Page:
EU Takes Stock of Broadband

EU ministers take stock of progress in stimulating demand for faster Internet connections

April 22, 2004

3 Min Read

BRUSSELS, Belgium -- Fresh impetus for the drive to roll out high-speed broadband connections, and boost the quality of the content and services they carry to businesses and citizens across Europe, should come from a Ministerial Conference held by the EU's Irish Presidency in Dundalk today. Developing content and services to stimulate the take-up of broadband connections is viewed as vital to the take-up of information and communication technology, and hence to competitiveness and productivity growth, across the EU. A little over a year after the first EU-level discussions on broadband issues, Member States will compare progress in rolling out broadband networks at home. They will also discuss issues hampering the development of innovative content with CEOs spanning the broadband value chain across Europe.

"Widespread broadband access and use are central to economic growth" said Enterprise and Information Society Commissioner, Erkki Liikanen. "It opens the door to an information society in which everyone can participate. Broadband use is growing rapidly, but it is fastest in those areas were competition is well established. To capitalise on these developments, all Member States have now tabled national broadband strategies. The commitment to accelerating availability and take-up is remarkable. Now it's time to deliver. I welcome this initiative of Prime Minister Ahern to allow us to share our experience, learn from each other and give impetus to the efforts underway."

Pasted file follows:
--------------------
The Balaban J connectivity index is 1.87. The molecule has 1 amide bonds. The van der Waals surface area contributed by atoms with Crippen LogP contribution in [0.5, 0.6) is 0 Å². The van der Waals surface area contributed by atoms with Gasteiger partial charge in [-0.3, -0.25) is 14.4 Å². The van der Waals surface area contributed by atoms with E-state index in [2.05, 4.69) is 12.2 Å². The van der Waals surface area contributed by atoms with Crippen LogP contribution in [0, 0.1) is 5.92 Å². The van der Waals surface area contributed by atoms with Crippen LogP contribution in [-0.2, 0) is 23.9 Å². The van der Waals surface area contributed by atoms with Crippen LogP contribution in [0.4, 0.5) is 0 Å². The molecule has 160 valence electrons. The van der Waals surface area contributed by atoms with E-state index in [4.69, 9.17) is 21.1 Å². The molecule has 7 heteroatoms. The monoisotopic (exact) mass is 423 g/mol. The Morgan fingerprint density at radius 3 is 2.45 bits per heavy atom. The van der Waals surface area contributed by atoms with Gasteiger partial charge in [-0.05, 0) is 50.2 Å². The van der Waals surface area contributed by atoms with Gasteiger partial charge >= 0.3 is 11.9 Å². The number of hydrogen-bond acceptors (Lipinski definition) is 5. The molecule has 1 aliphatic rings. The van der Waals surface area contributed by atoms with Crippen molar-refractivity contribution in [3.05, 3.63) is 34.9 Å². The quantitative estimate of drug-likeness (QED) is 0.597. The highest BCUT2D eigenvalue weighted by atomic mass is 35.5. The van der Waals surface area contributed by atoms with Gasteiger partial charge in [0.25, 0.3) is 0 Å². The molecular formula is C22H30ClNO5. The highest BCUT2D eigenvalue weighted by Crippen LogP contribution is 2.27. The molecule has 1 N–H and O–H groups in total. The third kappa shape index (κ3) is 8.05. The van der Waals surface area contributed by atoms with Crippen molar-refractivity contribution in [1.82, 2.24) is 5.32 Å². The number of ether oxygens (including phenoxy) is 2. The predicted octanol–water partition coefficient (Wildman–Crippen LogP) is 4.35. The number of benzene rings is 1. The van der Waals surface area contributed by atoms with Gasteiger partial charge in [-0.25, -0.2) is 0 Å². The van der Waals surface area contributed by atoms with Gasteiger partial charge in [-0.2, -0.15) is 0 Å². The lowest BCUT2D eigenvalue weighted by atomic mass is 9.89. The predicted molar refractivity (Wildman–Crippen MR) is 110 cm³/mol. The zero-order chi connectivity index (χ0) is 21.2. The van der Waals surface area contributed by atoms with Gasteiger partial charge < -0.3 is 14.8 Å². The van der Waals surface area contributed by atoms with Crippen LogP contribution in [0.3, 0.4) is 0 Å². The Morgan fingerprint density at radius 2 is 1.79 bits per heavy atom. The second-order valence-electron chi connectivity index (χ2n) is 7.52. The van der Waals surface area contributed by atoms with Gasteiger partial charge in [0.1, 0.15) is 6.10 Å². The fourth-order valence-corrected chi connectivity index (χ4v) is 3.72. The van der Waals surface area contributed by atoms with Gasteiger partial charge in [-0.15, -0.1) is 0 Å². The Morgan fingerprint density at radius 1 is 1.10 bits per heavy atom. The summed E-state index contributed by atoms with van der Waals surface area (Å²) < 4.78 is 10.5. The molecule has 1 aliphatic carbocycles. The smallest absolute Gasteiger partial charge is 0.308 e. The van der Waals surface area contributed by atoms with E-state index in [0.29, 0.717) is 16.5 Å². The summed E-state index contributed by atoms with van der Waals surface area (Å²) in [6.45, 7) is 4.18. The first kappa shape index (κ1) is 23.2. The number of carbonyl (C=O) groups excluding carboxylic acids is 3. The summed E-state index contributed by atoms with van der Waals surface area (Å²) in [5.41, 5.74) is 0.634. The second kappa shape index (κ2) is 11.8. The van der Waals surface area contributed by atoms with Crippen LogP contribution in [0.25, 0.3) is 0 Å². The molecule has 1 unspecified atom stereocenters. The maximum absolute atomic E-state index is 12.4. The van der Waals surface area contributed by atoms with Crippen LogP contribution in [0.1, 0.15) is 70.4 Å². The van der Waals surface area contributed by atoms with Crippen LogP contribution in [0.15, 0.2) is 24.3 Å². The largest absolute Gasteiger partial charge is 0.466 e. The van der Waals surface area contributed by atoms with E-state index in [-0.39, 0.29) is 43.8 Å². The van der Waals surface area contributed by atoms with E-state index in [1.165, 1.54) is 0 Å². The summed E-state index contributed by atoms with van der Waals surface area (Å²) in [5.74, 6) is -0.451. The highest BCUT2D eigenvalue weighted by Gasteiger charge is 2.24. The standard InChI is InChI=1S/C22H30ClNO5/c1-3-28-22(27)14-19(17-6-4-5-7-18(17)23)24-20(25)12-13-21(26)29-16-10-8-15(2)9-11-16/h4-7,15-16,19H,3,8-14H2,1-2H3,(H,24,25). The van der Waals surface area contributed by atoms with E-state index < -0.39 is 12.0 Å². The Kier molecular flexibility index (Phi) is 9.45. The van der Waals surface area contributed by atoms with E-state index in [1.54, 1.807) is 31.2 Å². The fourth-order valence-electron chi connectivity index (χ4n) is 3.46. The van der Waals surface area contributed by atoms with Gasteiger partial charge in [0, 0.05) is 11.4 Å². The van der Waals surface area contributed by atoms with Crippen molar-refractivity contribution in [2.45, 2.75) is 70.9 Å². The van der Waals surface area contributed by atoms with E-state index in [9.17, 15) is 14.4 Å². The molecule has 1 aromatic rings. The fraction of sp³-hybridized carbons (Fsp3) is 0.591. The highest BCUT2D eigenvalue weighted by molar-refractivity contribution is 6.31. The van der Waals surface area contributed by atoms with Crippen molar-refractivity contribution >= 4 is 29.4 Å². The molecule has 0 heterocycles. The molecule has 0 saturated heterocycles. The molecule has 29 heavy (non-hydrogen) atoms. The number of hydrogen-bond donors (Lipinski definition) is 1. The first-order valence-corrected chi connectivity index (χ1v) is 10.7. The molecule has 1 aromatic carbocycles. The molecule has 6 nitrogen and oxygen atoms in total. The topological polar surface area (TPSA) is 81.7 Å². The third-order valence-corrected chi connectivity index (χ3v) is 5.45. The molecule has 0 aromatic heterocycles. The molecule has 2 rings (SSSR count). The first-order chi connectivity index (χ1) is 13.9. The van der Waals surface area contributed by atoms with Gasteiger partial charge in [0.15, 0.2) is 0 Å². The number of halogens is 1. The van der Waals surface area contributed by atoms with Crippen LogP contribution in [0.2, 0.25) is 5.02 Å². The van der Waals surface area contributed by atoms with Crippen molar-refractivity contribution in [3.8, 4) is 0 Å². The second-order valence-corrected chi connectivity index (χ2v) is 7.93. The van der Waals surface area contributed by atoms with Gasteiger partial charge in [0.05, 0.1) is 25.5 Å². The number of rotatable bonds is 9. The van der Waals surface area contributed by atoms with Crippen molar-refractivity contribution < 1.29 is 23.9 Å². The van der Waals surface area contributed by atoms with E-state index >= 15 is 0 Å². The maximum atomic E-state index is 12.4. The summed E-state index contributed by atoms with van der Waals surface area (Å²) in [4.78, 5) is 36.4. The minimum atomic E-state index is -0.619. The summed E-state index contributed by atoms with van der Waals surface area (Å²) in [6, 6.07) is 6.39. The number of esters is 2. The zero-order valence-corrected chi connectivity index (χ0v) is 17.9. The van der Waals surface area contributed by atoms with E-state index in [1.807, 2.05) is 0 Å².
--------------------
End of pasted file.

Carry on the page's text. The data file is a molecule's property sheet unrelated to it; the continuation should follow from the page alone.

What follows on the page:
Member States committed themselves to draw up national broadband strategies at the March 2003 European Council, after a Commission workshop (the "Broadband Day") revealed little common knowledge of what Member States were doing in the area of broadband. Today those strategies are in place and the Commission will be reporting later this Spring on the common ground and differences between national approaches.

Governments worldwide are increasingly realising that high speed internet access is a key factor for future economic performance. Broadband enables the delivery of new, more sophisticated services, better tailored to the needs of individual businesses and citizens. It offers the possibility of significant productivity improvements, particularly if accompanied by a re-organisation of the way businesses or administrations work or the re-engineering of production processes. All of these developments bring significant benefits which should stimulate growth and improve living standards.

Broadband take-up has been growing fast in the past eighteen months. The EU average take-up rate has grown by 150% in twelve months, so that by January 2004 6.1% of the EU population used a broadband connection, although growth so far has mainly concentrated in urban areas and the performance in different Member States is still quite varied depending on factors, such as geographical features, population density, coverage of cable TV networks, and degree of competition.

Competitive broadband markets are set to grow faster. Facility-based competition and open access provisions on incumbents' networks deliver benefits in terms of the price/performance ratio and increased diversity of choice for consumers. These principles have been embedded in the new regulatory framework for electronic communications, and recent developments corroborate these views.

But competition is not enough. The availability of advanced and innovative content, applications and services is essential to stimulating take-up. For this reason, CEOs representing the broadband value chain will meet ministers and present their views on the bottlenecks that hamper the development of new content and of new business models.

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